LAS VEGAS -- I wish there was some way to write a classic Chuck Berry intro to these refreshing sports notes. Dancing and humming a rock 'n' roll melody...
*Matt Murray has allowed 15 goals in his last five games. Marc-Andre Fleury has conceded eight times in his last five games. Just sayin'...
*Phil Kessel never goes down to block a shot. Kessel has played 599 consecutive games. Evgeni Malkin hurt his shoulder blocking a shot at Calgary last Monday. Malkin has missed the Penguins' last two games. Kessel has got it right. Memo to Malkin: Let your goalie make the save, or somebody else block the shot. Don't put premium talent at risk doing generic work.
*Coach Mike Sullivan is experimenting with Kessel at left wing. Perhaps that finally makes room for Jarome Iginla at right wing. Some wingers can switch easily from side to side. Kessel isn't likely one of those, if only because he's so rarely tried.
*The Sidney Crosby-Conor Sheary-Jake Guentzel line clicks on so many levels. But most amazing is its ability to control play down low despite nobody being taller than 5-foot-11. Kenny the Kangaroo must be smiling. Sheary and Guentzel have high hockey IQs, allowing them to think the game at Crosby's level. Close enough, anyway.
*Nobody has ever played better below the hash marks than Crosby. Nobody has ever played better on his backhand than Crosby. Sunday's hat trick serves notice to the other participants in the NHL points, goals and MVP races.
*Friday's Penguins-New Jersey game provided a microcosm of the inconsistency so consistently displayed by NHL referees: Kessel and the Devils' Taylor Hall were fouled in almost identical fashion on second-period breakaways. Kessel got a penalty shot. Hall did not; a minor penalty was awarded instead. Watch the replays. It's inconceivable that differing calls were made. But they did.
*I'm sorry I missed the Jaromir Jagr tribute video and subsequent standing ovation at yesterday's game. All-time great player. Good man. But I know, in my heart, that Jagr would want me to be in Las Vegas.
*GM Jim Rutherford made deals for two legit NHL defensemen before the trade deadline, yet the Penguins' tidal wave of injuries had Derrick Pouliot and Chad Ruhwedel in yesterday's lineup. "Spumoni! Spumoni! How many times do I gotta say spumoni?"
*Watching NCAA men's tournament games in Las Vegas is unique. Eighty percent of those watching react to the spread, not the actual score. That produces unique reactions that would be non sequiturs anywhere else.
*Northwestern University making the NCAA men's tournament for the first time was a great story. We know that because the plentiful amount of Northwestern grads working in sports media reminded us over and over. It was the most sustained instance ever of rooting in the press box. Northwestern lost in the second round, and thank God.
*In 2012, Duquesne University fired men's basketball coach Ron Everhart, who went 99-89 in six seasons (89-70 over his last five). His replacement, Jim Ferry, went 60-97 in five years before getting sacked. It's a prime example of not understanding your program's ceiling, and sabotaging it via indulging pie-in-the-sky optimism. Duquesne won't get a better coach than Everhart, and can't do appreciably better than he did. (Pitt athletics didn't invent this scenario, but have certainly perfected it.)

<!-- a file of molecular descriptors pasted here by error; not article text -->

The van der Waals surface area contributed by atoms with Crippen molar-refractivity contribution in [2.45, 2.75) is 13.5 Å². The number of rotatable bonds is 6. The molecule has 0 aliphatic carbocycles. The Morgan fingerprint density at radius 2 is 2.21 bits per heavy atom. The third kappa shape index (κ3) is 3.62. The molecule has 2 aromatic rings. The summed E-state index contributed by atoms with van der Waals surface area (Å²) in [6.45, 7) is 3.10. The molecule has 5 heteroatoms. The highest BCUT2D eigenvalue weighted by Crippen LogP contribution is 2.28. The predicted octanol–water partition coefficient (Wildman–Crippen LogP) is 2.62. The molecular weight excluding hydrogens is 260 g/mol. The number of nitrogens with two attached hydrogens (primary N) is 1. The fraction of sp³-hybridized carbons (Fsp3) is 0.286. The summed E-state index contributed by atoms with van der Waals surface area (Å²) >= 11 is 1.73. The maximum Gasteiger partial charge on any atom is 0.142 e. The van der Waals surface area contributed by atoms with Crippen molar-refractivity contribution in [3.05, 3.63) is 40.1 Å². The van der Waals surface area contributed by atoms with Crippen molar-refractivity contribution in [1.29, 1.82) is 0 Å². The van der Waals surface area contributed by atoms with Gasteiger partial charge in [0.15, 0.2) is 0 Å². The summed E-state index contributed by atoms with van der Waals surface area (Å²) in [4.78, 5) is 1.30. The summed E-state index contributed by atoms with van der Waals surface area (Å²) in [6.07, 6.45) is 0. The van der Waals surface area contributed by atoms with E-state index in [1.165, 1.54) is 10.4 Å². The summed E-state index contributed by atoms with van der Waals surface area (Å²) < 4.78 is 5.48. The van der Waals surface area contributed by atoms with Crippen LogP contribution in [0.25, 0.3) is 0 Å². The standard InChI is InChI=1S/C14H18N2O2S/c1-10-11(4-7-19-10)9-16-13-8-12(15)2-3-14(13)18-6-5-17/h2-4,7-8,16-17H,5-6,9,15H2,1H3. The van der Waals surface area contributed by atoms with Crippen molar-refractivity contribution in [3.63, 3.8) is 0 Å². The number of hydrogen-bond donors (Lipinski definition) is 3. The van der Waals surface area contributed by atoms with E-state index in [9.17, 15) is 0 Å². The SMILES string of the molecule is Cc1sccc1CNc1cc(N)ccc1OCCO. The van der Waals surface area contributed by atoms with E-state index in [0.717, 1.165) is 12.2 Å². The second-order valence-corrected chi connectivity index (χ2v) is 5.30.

*Such is the state of college basketball in Western Pennsylvania that the Pittsburgh region is rallying around West Virginia University.
*UConn won, 116-55, in the first round of the NCAA women's tournament. That is a grotesque parody of competition, and has zero entertainment value. You'd have to be a moron to watch that for more than 10 seconds. At least the Harlem Globetrotters toss a bucket of confetti once in a while.
*The Baylor women won, 119-30. From bad to worse.
*NBA fans and media are outraged because Cleveland and Golden State aren't using their stars for select road games by way of resting them for the playoff grind. But there's absolutely no way to legislate against that. League administration can't dictate lineups. If the NBA doesn't want LeBron James, Steph Curry, etc. disappointing some kid in wherever and/or ruining a nationally-televised game by sitting out, make the schedule less debilitating. Perhaps 72 games, not 82. But no sports league will ever protect the players at expense of revenue.
*The Penguins would be wise to follow that lead, but won't. Hockey players and coaches aren't wired that way. Also, NBA stats are compiled on a per-game basis, while hockey uses the raw numbers. Missed games equal lower digits.
*Linebacker Dont'a Hightower used the Steelers and New York Jets to up the ante at New England. He never intended to leave the Patriots. It was a dog-and-pony show. Vintage NFL free agency. The Steelers have zero to be embarrassed about, though cornerback Davon House re-signing with Green Bay in the middle of his visit with the Steelers certainly made eyes roll.
*Those criticizing the Steelers for re-upping backup quarterback Landry Jones have no grip on the dire nature of the QB position in the NFL. Who should the Steelers have replaced Jones with? As backups go, Jones is OK, and he knows the Steelers' system. Most NFL teams don't have quality starters, let alone good backups. Life without Ben Roethlisberger looms in the not-too-distant future, and it will be a cold, hard slap to the face of Pittsburgh football fans.
*How could the New York Giants give defensive end Jason Pierre-Paul a deal worth $62 million? After blowing off part of his right hand via fireworks idiocy in 2015, Pierre-Paul has missed 14 of 33 games. He had seven sacks in 11 games last year, but 5 1/2 of those came in two games against jabronis Cleveland and Chicago. It's insane to believe somebody with 7 1/2 fingers can maintain any level of excellence when his job is tackling, let alone $62 million worth.
Mark Madden hosts a radio show 3-6 p.m. weekdays on WXDX-FM (105.9).